It’s now more than 20 years since Holder quit Slade to embark on his TV and radio career and next week he’s appearing at Leeds City Varieties and Harrogate Theatre when he will be talking to broadcaster Mark Radcliffe about his life and career. “I’ve known Mark for years and he’s been badgering me to do this for a long time. Every time we went out I’d tell him a story that he hadn’t heard and he kept saying I should do a show because people would enjoy it,” he says, in his unmistakable Brummie lilt. “Also this year it’s 50 years since I became a professional musician and 60 since I first went on stage, so I thought it was a good moment to do it.”
Holder was born in Walsall and grew up in the Black Country. While it’s perhaps not the most glamorous of beginnings for a future pop star it proved to be an important one. “My dad was a singer who used to perform in working men’s clubs. He was a big fan of people like Al Jolson, Ella Fitzgerald, Frank Sinatra and big bands and he would bring records home for us to hear.”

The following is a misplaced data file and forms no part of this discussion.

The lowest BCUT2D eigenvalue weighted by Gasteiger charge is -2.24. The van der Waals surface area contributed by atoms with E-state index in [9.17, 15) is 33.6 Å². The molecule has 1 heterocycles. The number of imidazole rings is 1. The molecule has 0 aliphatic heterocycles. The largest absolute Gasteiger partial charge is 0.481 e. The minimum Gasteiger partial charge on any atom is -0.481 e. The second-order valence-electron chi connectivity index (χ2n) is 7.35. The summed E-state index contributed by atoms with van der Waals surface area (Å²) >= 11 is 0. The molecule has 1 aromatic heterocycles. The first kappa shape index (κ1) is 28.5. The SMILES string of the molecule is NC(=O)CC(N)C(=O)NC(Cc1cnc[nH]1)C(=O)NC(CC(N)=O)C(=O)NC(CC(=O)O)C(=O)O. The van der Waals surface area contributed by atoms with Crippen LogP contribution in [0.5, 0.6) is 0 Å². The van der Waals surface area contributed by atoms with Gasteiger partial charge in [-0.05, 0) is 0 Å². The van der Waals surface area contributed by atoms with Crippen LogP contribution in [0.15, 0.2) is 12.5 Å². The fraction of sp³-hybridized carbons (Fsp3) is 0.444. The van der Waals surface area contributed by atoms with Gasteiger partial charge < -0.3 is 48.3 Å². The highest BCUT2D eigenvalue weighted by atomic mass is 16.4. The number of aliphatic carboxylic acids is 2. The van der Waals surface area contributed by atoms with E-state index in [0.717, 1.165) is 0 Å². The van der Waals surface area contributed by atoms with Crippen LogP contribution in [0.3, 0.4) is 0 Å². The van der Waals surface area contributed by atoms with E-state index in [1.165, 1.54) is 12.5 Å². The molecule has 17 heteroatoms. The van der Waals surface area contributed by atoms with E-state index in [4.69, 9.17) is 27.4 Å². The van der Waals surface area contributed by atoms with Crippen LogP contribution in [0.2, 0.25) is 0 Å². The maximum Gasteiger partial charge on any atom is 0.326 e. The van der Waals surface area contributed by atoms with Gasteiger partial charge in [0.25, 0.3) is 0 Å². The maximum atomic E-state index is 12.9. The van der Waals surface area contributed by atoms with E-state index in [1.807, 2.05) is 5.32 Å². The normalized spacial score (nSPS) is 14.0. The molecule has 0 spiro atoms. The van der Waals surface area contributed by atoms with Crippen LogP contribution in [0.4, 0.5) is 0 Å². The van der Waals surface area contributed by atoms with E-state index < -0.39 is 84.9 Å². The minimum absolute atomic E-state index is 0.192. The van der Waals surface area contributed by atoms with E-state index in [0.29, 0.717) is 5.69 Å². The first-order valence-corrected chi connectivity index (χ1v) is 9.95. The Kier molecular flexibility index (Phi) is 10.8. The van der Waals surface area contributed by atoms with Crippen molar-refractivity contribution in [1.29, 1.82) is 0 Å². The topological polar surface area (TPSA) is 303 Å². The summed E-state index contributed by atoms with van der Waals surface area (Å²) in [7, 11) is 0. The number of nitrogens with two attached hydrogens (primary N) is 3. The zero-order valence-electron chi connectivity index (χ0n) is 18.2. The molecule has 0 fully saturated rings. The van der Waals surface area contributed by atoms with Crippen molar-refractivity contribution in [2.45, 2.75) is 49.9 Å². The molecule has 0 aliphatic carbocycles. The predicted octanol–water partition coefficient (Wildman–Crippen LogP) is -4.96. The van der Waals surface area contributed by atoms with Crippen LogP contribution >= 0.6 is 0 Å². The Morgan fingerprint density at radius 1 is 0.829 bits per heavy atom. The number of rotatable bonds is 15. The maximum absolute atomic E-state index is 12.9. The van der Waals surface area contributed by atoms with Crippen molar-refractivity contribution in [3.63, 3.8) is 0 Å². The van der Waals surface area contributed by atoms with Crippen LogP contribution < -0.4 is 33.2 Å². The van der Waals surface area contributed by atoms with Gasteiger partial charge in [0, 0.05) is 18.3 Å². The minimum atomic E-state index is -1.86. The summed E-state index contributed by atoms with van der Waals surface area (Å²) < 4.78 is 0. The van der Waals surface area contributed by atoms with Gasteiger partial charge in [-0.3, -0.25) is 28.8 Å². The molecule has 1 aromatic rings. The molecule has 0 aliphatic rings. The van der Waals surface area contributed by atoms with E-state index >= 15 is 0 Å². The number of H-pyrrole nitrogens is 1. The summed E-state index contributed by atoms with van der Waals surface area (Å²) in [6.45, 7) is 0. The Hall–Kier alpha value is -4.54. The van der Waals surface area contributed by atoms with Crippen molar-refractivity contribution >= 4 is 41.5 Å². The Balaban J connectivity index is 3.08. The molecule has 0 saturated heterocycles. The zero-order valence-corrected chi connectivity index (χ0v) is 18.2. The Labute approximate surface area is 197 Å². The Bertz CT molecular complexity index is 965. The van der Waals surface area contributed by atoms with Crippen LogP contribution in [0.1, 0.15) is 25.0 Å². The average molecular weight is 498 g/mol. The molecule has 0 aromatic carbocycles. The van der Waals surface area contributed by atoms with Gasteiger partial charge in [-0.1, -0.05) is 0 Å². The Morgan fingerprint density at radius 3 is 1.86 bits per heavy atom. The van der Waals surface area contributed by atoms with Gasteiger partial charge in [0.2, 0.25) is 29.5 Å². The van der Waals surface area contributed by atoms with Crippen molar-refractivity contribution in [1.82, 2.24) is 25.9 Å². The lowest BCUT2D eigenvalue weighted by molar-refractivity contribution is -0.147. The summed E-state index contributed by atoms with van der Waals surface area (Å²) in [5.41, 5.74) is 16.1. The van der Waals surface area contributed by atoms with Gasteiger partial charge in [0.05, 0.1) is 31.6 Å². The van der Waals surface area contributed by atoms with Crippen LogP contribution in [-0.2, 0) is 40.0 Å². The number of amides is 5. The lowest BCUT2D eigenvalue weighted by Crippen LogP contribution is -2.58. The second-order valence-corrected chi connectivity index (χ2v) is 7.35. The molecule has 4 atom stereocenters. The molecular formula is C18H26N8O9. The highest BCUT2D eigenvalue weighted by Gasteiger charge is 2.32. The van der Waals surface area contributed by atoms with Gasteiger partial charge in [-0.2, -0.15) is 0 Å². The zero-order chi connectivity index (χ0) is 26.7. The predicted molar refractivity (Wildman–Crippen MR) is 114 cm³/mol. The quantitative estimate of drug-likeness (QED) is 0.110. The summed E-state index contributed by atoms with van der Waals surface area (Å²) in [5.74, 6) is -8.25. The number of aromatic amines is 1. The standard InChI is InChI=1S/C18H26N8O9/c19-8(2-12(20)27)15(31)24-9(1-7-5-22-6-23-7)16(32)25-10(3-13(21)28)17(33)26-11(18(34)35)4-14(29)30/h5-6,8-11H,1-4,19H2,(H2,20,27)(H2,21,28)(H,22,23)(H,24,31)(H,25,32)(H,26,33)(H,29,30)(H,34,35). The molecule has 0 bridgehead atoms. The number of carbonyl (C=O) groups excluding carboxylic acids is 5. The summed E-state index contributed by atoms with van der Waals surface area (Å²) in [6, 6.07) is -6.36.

Then in 1953, the young Holder clambered up on stage for the very first time. “It was the Walsall Labour Club and I sang the number one record at the time which was I Believe by Frankie Laine,” he says. “I was a seven year-old soprano and I brought the house down. It was my first taste of applause and it’s been downhill all the way,” he says, laughing.
A few years later he “discovered” rock ‘n’ roll and formed his first band, The Rockin’ Phantoms, playing gigs in youth clubs, pubs and at weddings. It was here that his trademark singing voice emerged. “I was a big fan of Little Richard and I got that singing style from listening to him, so it was always there.” His voice is actually more versatile than he’s often given credit for. “People know me for those raucous Slade type vocals, but I could also sing the blues and ballads like How Does It Feel.”